09 January 2021

AR Headset by Apple

Rumors of Apple developing smartglasses have persisted since 2016, but a report from DigiTimes says that Apple is now in the second phase of production. Earlier reports indicated that Apple had initially planned to ship a more immersive AR headset followed by smartglasses, though subsequent reports now indicate plans for a more immersive device have been scrapped for an all-inclusive but less powerful wearable.

Prognostications on the arrival of Apple's AR wearables have ranged from 2020, which was clearly missed to as late as 2023. However, more recent reports have pegged Apple's AR device debut for later this year. In the meantime, Apple has developed a software ecosystem with ARKit and smartphone components like LIDAR sensors that point to the eventual hands-free future.

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07 January 2021

Vuzix Next Generation Smart Glasses

Vuzix Next Generation Smart Glasses Technology is ultra-slim, binocular waveguides powered by a pair of tiny, highly efficient micro-LED projectors (one for each eye) generating crisp video with contextual information. At 1 micron in size, the micro-LED’s have one of the highest density pixel arrays available with both monochrome and full color solutions in development. Advanced micro-LED displays require extremely low power while providing brilliantly bright images with excellent contrast.

Self-contained dual temple batteries can power the glasses for hours. Multiple built-in noise-cancelling microphones allow for flawless phone calls and voice/UI integration. Acoustic chambers fully integrated into the frames can deliver clear stereo, targeted over the ears for privacy, without losing ambient sound around their wearer. Enhancing hands-free operation, the on-board processor wirelessly communicates with your phone and with the built-in LTE cellular option.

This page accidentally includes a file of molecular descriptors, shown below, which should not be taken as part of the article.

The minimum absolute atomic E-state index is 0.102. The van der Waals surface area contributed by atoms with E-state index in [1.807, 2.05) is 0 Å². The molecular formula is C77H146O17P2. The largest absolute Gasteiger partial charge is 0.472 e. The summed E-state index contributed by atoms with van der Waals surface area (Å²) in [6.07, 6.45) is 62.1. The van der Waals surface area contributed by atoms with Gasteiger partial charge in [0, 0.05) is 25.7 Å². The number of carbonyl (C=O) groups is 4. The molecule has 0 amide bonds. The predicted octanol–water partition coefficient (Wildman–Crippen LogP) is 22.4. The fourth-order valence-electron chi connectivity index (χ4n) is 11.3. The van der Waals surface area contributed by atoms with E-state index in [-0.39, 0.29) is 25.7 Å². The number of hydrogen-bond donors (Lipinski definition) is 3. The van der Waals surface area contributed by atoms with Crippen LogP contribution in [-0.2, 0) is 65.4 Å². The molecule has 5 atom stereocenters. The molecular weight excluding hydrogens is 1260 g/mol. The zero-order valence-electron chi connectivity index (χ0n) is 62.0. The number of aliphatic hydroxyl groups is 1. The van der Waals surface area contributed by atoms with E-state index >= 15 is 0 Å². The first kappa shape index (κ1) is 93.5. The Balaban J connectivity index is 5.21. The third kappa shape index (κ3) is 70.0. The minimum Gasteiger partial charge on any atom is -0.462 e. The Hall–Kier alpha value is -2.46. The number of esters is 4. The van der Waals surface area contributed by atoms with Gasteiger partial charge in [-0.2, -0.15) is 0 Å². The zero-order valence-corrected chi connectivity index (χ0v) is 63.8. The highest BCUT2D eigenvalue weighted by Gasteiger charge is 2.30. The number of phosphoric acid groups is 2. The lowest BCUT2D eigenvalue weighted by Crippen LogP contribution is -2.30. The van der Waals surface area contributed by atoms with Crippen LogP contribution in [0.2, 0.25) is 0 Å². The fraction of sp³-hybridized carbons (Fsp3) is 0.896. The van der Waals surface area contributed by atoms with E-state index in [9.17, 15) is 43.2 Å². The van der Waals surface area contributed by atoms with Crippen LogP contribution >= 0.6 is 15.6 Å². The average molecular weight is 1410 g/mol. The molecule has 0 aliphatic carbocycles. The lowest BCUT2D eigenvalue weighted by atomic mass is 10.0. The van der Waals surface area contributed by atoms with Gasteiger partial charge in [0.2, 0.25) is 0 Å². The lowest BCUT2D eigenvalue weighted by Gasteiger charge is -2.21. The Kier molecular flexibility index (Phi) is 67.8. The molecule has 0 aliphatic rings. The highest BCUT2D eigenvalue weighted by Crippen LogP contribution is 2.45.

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03 January 2021

Brain Implants Boost Human Memory

Brain implants that enhance the natural capabilities of humans seems only a matter of time before such devices become a reality. Now, for the first time ever, a group of researchers from the University of Southern California have designed and demonstrated a brain implant that can improve human memory, and which may prove to be revolutionary in the treatment of one of the world’s most devastating diseases. The implant consists of multiple electrodes that mimic how the brain naturally processes memories by giving small electric shocks to regions of the hippocampus (the memory centre of the brain) which strengthen the neural pathways the brain uses to create memories.

The team tested the device on 20 volunteers who were each fitted with the electrodes and shown images in a short presentation, which they were asked to recall up to 75 seconds later. The researchers then analysed the brain activity of the participants to identify the regions that activated while they were using their memory. In a second session, the implants were used to stimulate these brain areas with small electric shocks and the short-term memory of the participants was found to increase by about 30%. While a brain implant that boosts memory would make life easier for students it could be profoundly life-changing for people who suffer from long-term-memory loss such as patients with Alzheimer’s.

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